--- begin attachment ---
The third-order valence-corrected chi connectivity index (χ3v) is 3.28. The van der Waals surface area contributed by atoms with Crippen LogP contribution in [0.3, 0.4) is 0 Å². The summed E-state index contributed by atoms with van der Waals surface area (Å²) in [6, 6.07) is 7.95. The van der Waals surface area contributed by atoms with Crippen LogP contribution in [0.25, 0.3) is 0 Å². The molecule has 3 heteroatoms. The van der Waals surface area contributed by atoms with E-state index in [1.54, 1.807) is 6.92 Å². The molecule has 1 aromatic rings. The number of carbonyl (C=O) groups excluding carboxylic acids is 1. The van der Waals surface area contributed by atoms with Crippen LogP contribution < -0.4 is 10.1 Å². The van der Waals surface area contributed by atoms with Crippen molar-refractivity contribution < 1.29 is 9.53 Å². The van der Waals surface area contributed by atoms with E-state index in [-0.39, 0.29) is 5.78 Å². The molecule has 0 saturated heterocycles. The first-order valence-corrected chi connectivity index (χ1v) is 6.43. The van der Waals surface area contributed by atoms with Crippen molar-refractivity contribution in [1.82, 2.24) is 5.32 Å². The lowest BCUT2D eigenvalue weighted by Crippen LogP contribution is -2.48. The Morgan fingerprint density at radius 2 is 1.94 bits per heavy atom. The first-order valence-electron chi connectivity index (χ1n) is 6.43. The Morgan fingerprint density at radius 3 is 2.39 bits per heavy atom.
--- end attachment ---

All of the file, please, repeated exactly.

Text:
The third-order valence-corrected chi connectivity index (χ3v) is 3.28. The van der Waals surface area contributed by atoms with Crippen LogP contribution in [0.3, 0.4) is 0 Å². The summed E-state index contributed by atoms with van der Waals surface area (Å²) in [6, 6.07) is 7.95. The van der Waals surface area contributed by atoms with Crippen LogP contribution in [0.25, 0.3) is 0 Å². The molecule has 3 heteroatoms. The van der Waals surface area contributed by atoms with E-state index in [1.54, 1.807) is 6.92 Å². The molecule has 1 aromatic rings. The number of carbonyl (C=O) groups excluding carboxylic acids is 1. The van der Waals surface area contributed by atoms with Crippen LogP contribution < -0.4 is 10.1 Å². The van der Waals surface area contributed by atoms with Crippen molar-refractivity contribution < 1.29 is 9.53 Å². The van der Waals surface area contributed by atoms with E-state index in [-0.39, 0.29) is 5.78 Å². The molecule has 0 saturated heterocycles. The first-order valence-corrected chi connectivity index (χ1v) is 6.43. The van der Waals surface area contributed by atoms with Crippen molar-refractivity contribution in [1.82, 2.24) is 5.32 Å². The lowest BCUT2D eigenvalue weighted by Crippen LogP contribution is -2.48. The Morgan fingerprint density at radius 2 is 1.94 bits per heavy atom. The first-order valence-electron chi connectivity index (χ1n) is 6.43. The Morgan fingerprint density at radius 3 is 2.39 bits per heavy atom.